Dishoom

by Nick Harman - Thursday August 19, 2010 1:15 am

12 Upper St. Martin's Lane London WC2H 9FB www.dishoom.com

Dishoom! Bless you. Ah yes the old jokes are still good but the joke right now is that some people are mistaking Dishoom for a restaurant and bemoaning the fast service and lack of laid tables.

Hellooo, as the younger generation say, which part of Dishoom Bombay Café didn’t you understand? Ok yes, Bombay is no longer the correct name for the place that no one but The Guardian bothers to call Mumbai, but the word café surely tells you all you need to know ?

Inside it’s as false as any other themed place in London. Packed with patina that you pay for and install in great swathes. So what though? The pictures are actually rather interesting, the interior clean and bright and I am not eating the décor, even if some critics appear to be chewing the carpet about it. If I want to see an authentic Bombay Café I can always go to Bombay. Except I can’t, because they’ve all gone, apparently.

So here we have a copy of a type of café that no longer exists, which is post-modern irony layered upon irony and makes my head swim just thinking about it.

I like the open space, the noir et blanc, the airiness. I like seeing a man making flatbreads fresh on the spot and I like seeing chefs lowering skewers of meat into red-hot ovens. Would it be better if there was a sacred cow shuffling down the road outside? Not really, this is my kind of Bombay – air conditioned and sanitised.

Little ‘Café crisps’ replace poppadoms as ‘keep the customer quiet’ nibbles. They aren’t bad but are too small to eat with the chutneys, which is a shame as the chutneys are better than usual, spicy and complex. They go well with a St Martini, a pomegranate, gin and chilli syrup cocktail, rather too well as I start to fancy another cocktail halfway through the first.

The menu is a monster. We can ignore the breakfast items, it being lunchtime, but it’s still a hard call. The dishes are small enough to be able to order lots but the fear of over- ordering is still everpresent.

If you do go for too many dishes a little stand, of the kind used to support cakes in Tonbridge Tea Rooms, is employed to give you more elbowroom, which is a nice touch. We were forewarned of the dangers of greed though and kept the dish count consequently low. Chicken tikka was easy to share, the cubes of meat spiced with a knowing hand and all the better for not being swamped in very un-Bombay Masala gravy. Made for sharing these, you can pop a cube without breaking a joke and be reaching out for another instantly.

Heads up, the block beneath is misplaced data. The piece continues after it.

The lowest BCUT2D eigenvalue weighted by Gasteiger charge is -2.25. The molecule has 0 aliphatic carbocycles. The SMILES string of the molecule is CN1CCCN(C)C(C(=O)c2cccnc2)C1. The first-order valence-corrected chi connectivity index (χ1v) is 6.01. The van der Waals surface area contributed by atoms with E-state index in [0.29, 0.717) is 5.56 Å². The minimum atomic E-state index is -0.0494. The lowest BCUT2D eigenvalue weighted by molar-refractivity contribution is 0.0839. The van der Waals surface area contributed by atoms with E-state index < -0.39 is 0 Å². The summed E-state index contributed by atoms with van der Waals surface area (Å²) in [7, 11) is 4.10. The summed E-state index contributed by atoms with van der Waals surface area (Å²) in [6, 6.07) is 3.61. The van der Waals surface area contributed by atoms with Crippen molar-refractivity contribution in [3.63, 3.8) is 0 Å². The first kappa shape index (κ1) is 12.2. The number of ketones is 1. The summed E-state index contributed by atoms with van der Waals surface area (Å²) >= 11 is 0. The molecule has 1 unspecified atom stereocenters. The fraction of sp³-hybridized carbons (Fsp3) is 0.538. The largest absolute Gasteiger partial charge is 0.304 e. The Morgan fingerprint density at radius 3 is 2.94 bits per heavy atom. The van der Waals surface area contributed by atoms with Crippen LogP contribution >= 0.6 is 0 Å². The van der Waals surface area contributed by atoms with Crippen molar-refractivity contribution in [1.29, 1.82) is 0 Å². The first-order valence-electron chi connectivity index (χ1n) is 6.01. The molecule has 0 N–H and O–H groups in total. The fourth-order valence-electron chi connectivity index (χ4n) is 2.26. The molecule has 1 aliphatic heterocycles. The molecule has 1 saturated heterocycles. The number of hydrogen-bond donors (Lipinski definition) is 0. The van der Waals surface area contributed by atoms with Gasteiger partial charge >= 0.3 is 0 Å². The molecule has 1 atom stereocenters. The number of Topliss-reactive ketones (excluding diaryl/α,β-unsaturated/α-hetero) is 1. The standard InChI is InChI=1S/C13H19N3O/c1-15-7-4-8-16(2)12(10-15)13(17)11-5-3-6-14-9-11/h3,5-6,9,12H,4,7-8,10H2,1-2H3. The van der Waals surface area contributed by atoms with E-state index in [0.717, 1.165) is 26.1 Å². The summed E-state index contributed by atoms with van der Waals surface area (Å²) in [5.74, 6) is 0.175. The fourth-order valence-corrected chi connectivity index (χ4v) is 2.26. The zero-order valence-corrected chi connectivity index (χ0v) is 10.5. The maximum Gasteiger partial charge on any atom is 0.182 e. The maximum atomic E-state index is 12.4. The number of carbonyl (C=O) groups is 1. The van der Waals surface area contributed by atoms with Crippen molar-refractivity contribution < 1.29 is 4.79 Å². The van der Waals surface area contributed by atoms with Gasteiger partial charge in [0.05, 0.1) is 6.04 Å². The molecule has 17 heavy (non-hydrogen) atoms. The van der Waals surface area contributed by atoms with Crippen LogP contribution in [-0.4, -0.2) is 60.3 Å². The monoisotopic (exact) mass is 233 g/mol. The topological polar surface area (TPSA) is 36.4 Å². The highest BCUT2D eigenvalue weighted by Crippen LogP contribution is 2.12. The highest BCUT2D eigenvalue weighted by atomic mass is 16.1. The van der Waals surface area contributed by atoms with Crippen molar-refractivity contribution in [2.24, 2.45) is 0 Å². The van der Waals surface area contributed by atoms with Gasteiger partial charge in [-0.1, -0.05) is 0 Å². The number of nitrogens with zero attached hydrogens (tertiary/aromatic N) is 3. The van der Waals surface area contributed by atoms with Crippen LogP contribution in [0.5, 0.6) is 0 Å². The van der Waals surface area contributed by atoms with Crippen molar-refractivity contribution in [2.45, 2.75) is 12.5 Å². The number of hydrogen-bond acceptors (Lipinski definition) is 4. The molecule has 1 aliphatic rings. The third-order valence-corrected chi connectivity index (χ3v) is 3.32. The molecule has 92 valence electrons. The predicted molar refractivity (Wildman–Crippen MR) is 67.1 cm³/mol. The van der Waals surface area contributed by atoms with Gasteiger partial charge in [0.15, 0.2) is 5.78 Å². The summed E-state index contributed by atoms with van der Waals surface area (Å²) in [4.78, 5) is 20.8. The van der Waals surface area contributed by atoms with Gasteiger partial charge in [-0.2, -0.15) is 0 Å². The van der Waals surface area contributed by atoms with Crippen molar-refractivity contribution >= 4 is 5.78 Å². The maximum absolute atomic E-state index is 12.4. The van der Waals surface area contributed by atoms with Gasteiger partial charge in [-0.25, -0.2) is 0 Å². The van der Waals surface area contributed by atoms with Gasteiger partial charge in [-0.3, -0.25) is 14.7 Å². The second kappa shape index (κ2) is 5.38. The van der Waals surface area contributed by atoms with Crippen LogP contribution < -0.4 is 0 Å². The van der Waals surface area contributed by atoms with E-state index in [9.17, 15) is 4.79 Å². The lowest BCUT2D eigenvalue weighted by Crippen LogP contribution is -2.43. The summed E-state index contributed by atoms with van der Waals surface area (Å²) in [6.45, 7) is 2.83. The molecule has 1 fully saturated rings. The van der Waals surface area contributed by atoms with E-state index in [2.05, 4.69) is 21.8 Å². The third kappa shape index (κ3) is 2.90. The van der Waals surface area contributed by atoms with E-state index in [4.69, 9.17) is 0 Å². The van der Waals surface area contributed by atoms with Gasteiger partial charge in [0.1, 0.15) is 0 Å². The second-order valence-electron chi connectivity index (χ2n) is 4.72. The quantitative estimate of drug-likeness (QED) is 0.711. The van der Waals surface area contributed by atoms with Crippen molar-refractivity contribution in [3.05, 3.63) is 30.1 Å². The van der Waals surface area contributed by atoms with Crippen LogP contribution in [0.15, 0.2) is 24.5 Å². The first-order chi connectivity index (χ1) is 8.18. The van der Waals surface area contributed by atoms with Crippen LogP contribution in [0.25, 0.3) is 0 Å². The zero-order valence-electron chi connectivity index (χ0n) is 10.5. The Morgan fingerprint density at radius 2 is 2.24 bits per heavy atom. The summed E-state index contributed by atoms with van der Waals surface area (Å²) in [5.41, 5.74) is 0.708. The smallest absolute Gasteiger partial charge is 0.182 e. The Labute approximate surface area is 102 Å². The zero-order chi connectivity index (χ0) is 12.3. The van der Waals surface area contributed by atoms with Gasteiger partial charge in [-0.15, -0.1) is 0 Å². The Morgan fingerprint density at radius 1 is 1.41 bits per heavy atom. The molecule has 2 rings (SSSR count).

Not so sharable were three grilled lamb chops, as three into two doesn’t go. I snaffled the spare as they were very good indeed; well charred outside and borderline raw inside. That may sound like a negative to you, but not to me.  I’ve had better examples, for instance at Benares, but only at four times the price.

The calamari, spiced fried squid, was also very good being both tender and more-ish, the only downside being the one I always have when eating squid - I can’t help feeling a bit guilty. From what you read about squid we should perhaps be engaging them in conversation, not coating them in batter. We will look like fools when they escape from the fryer and take over the world for their Martian masters.

‘Ruby of the day’ is a rather annoying bit of language but the dish itself, a potato curry, was okay without being much to write home to Bombay about. The spuds were a bit hard but the sauce mild and it at least moistened the rice. Nan breads, offered with or without butter weightwatchers, were the best I’ve had for a while. Not the usual tasteless reheated duvets, these had crispy bits and were surprisingly delicate.

To end, Kulfi On a Stick, which sounded like it could be an Asian Edinburgh fringe comedy workshop. It is of course just the ubiquitous Indian ‘ice cream’ presented in way that doesn’t involve the usual hard work with a bendy spoon. Nice.

There’s a lot to enjoy at Dishoom, from breakfast to dinner, and even though it’s bang next door to Jamie’s Italian (Jamie’s Italian what?) its unique style means it’s not competing with it or the other neighbours. There’s nothing else quite like Dishoom and if it turns into a world dominating chain it wouldn’t be a bad thing for those who want a good fast meal at a good fair price. The decor may be false, but I can genuinely say I’ll be back for more.

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